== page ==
Claiming Shakespeare for our own: An investigation into directing Shakespeare in Australia in the 21st century
Date of Award
Master of Arts
Western Australian Academy of Performing Arts (WAAPA)
Faculty of Education and Arts
Associate Professor Maggi Phillips
Dr Reneé Newman-Storen
Shakespeare has been performed on Australian stages for over two hundred years, yet despite this fact, in Australia we still treat Shakespeare as a revered idol. It seems that, as a nation of second-class convicts, consciously or not, we regard Shakespeare as a product of our aristocratic founders. However deeply buried the belief may be, we still think that the British perform Shakespeare ‘the right way’. As a result, when staging his plays today, our productions suffer from a cultural cringe.
This research sought to combat these inhibiting ideologies and endeavoured to find a way in which Australians might claim ownership over Shakespeare in contemporary productions of his plays. The methodology used to undertake this investigation was practice-led research, with the central practice being theatre directing. The questions the research posed were: can Australian directors in the 21st century navigate and reshape Shakespeare's works in productions that give actors and audiences ownership over Shakespeare? And, what role can irreverence play in this quest for ownership? In order to answer these questions, a strong reference point was required, to understand what Shakespeare, with no strings attached to tradition and scholarly reverence, looked and felt like. Taiwan became an ideal reference point, as the country is a site for unrestrained and strongly localised performances of the Shakespearean tradition. The company at the forefront of such Taiwanese productions is Contemporary Legend Theatre (CLT). Wu Hsing-kuo, the Artistic Director of CLT, creates jingju (Beijing opera) adaptations of Shakespeare’s plays, the most renowned of which is his solo King Lear, titled Li Er zaici.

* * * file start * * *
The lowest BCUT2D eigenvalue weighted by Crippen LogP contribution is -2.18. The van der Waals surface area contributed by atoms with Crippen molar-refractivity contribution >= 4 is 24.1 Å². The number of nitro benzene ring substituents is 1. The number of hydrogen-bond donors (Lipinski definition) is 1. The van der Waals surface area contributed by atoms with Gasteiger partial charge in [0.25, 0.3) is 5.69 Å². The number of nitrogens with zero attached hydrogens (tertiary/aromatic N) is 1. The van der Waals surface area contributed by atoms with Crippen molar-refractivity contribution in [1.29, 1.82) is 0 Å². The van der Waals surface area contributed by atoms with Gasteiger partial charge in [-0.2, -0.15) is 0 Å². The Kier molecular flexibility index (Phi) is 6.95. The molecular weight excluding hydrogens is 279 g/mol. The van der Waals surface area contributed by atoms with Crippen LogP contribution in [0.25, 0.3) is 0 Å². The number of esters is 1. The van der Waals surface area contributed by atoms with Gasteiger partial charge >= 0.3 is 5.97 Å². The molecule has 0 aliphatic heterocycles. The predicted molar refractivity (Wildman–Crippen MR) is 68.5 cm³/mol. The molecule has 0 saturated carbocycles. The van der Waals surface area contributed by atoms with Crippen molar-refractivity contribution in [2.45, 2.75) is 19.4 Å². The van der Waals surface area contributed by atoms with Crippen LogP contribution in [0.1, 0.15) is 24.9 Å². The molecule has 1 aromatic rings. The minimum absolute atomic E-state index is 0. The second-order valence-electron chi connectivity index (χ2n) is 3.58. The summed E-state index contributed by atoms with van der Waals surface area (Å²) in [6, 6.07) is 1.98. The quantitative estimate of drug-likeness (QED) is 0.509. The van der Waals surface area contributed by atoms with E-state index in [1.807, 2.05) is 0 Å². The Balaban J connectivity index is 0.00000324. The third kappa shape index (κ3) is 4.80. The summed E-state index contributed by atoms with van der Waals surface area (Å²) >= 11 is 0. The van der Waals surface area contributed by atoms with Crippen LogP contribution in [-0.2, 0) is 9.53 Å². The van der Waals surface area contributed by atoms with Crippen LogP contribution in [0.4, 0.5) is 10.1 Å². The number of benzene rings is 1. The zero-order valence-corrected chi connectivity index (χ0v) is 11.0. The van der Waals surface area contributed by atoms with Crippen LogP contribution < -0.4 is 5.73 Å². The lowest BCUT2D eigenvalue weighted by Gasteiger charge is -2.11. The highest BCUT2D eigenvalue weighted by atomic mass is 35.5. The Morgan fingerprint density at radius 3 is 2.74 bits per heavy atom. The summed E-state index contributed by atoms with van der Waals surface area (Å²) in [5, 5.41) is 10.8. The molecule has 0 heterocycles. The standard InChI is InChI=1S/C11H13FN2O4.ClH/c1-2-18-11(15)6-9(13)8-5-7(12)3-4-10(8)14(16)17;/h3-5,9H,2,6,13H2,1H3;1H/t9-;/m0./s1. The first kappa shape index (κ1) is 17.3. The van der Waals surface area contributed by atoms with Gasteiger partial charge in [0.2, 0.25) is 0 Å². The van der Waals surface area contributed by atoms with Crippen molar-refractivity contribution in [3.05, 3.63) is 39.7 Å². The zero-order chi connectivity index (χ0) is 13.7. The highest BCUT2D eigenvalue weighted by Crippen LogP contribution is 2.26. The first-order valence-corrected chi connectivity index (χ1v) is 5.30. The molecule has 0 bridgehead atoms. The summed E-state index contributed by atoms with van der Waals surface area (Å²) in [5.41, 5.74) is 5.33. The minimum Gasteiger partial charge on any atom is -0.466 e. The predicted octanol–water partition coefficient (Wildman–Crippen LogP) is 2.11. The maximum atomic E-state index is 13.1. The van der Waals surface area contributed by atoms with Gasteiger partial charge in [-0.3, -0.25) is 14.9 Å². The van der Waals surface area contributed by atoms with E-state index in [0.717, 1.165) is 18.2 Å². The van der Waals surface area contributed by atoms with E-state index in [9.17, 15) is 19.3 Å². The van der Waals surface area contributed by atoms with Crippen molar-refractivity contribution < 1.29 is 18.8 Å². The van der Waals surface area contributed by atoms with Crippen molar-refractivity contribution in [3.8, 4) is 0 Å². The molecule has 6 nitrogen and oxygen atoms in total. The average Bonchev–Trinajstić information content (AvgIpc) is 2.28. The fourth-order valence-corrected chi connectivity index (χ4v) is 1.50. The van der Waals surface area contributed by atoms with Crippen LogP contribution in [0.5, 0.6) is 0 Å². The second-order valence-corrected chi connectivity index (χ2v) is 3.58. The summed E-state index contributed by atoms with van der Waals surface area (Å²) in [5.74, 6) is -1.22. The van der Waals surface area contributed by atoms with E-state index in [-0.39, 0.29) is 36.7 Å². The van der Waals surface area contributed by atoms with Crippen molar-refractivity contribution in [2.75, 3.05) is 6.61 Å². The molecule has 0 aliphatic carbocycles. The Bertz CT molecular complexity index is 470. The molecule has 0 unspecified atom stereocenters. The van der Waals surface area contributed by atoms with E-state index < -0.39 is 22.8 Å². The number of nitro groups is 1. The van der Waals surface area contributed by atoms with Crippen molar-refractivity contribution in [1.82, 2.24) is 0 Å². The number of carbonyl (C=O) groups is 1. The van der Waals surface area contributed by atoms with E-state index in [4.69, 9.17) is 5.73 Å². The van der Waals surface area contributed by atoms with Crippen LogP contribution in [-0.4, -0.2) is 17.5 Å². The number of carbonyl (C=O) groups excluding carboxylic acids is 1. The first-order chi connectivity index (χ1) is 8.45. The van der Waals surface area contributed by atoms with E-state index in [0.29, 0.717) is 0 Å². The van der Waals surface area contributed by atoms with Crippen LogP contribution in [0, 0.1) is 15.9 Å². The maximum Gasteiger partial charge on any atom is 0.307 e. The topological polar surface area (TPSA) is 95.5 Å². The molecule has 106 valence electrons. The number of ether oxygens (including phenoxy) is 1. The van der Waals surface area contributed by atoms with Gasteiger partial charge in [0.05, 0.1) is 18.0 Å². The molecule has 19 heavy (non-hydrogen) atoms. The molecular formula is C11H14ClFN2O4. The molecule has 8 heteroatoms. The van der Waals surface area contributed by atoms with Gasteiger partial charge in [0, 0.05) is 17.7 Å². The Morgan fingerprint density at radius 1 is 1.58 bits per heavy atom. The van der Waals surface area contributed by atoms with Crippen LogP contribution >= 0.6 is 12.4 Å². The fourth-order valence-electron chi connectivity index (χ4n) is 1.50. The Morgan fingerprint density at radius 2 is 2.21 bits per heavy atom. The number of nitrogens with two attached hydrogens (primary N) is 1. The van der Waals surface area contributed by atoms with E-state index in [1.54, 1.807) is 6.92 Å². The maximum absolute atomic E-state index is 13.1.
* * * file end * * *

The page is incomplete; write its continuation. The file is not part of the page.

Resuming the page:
The intention of the practice-led research was to use the ideas gathered from an interview with Wu and through watching a performance of Li Er zaici, to form an approach to directing Shakespeare in Australia today, which was free from the restrictions commonly encountered by Australians. The practical project involved trialling this approach in a series of workshops and rehearsals with eight actors over eight weeks, which ultimately resulted in a performance of an adaptation of Romeo and Juliet.
Wu’s approach generated a sense of ownership over Shakespeare amongst the actors and widened their dominant, narrow concept of Shakespeare performances in Australia to incorporate a wealth of new possibilities. Yet, from this practical experiment, the strength and depth of the inhibiting ideologies surrounding Shakespeare in Australia was made apparent, as even when consciously seeking to remove them, they formed unconscious impediments. Despite the initial intention, a sense of veneration towards Shakespeare’s text entered the rehearsal process for Romeo and Juliet. This practice-led research revealed that as Australians we have an almost inescapable attachment to Shakespeare’s text, which ultimately begs the contrary question: in order to stage an irreverent and owned production of Shakespeare in Australia, how much of Shakespeare and his traditions must we abandon?
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Tuffin, Z. (2014). Claiming Shakespeare for our own: An investigation into directing Shakespeare in Australia in the 21st century. Retrieved from http://ro.ecu.edu.au/theses/1285
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